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As Italian Grand Prix Unfolds, a Look Back at the Alfa Romeo Racer Who Invented the Quadrifoglio

As Italian Grand Prix Unfolds, a Look Back at the Alfa Romeo Racer Who Invented the Quadrifoglio
as italian grand prix unfolds, a look back at the alfa romeo racer who invented the quadrifoglio
fca

have you ever wondered what the four-leaf clover on alfa romeo's quadrifoglio models is? why is it only on quadrifoglio models? what does it mean? has alfa romeo considered some sort of corporate tie-up with lucky charms?

the answer goes back to the 1920s, but it's especially interesting today. on september 8, the italian grand prix takes place in monza, where the man who invented an enduring symbol of luck saw his own run out 96 years ago to the day.

with world war i in the rearview mirror, alfa romeo resumed production of its famed racing cars and began to compete in grand prix racing, having drawn major attention in the early postwar years with a series of impressive performances in the numerous italian races held across the country, throughout the year. by 1923, alfa romeo had a dominant car in the rl and a remarkable driver lineup. the four drivers were enzo ferrari, antonio ascari, giulio masetti, and ugo sivocci. the all-italian squad performed admirably as a team, but sivocci was unhappy with his performance. the former motorcycle racer had yet to win a race as a driver, so he decided he needed a change of some sort after a series of second-place finishes.

he was inspired by the fighter pilots of world war i, who often had special emblems on their planes as lucky charms. ferrari’s famed prancing horse has the same origin, as it was originally on an italian war ace's plane and was gifted to ferrari by the pilot's mother. instead of finding an existing logo, sivocci decided to make his own luck and designed his own symbol. he decided on a white diamond with a green four-leaf clover—a commonly known lucky charm—in the middle. he named the symbol he painted on his 1923 rl targa florio "quadrifoglio" (four-leaf clover in italian).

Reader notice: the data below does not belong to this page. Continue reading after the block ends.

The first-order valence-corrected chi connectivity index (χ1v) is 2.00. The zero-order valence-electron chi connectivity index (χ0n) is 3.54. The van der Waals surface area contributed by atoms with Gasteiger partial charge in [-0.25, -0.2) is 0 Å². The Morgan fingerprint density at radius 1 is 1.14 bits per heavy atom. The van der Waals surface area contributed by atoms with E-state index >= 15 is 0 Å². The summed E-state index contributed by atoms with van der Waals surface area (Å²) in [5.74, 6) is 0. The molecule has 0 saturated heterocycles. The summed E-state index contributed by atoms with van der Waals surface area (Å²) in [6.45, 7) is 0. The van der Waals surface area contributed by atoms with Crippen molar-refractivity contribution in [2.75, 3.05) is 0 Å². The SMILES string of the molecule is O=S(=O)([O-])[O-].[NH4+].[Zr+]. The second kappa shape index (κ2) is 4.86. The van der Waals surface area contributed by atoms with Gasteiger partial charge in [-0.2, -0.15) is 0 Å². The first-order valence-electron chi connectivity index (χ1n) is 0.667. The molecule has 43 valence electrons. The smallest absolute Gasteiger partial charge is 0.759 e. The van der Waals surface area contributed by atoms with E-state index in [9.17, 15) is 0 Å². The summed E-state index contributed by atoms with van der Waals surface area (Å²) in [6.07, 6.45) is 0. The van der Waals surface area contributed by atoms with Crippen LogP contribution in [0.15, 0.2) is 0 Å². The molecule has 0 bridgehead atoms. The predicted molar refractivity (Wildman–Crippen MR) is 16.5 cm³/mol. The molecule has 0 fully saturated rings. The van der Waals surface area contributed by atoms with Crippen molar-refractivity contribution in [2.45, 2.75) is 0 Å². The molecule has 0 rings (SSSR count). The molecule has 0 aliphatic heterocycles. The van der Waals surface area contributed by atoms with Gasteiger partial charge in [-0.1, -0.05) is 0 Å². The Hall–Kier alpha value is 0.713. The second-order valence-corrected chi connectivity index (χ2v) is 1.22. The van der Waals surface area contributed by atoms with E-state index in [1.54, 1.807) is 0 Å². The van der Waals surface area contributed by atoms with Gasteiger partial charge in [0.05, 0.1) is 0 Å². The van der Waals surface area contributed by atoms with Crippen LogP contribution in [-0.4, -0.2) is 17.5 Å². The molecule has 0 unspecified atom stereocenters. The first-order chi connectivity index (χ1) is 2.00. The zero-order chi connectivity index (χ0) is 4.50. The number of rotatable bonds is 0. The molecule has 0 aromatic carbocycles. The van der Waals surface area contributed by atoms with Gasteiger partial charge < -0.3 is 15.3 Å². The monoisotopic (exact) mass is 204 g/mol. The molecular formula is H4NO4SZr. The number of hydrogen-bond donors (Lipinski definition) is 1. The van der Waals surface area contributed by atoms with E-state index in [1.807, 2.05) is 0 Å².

the quadrifoglio turned out to be sivocci’s lucky charm after all, as he finally clinched his first victory in the demanding targa florio endurance race. he came ahead of his teammates ascari and masetti, who were driving identical rl targa florios. unfortunately, sivocci lost his life while testing a new race car, the alfa romeo p1—which did not bear his signature lucky charm—at the famed monza racetrack in italy on september 8, 1923, just days after his 38th birthday. alfa romeo decided to commemorate sivocci’s death by painting a new quadrifoglio on all alfa romeo race cars. instead of having the green four-leaf clover on a white diamond, they decided to drop a corner and place the clover on a white triangle. the loss of the corner was to honor the loss of sivocci, who was now immortalized in racing lore, as many alfa romeo cars have been bestowed with the badge since his untimely death in 1923.

the quadrifoglio badge is still a prominent feature on both the giulia quadrifoglio and stelvio quadrifoglio's front fenders. now, if you see one zip past you at a high rate of speed, you’ll know the origins of the name and symbol that adorn that car. the quadrifoglio is also found among the many sponsor stickers and aero bits on the alfa romeo c38 (pictured above), the brand's entry in the 2019 formula 1 season. they're racing today, september 8, at monza in the 2019 formula 1 italian grand prix, 96 years after sivocci lost his life at the track. if you're watching it, may i suggest a bowl of lucky charms as a snack?

source:caranddriver.com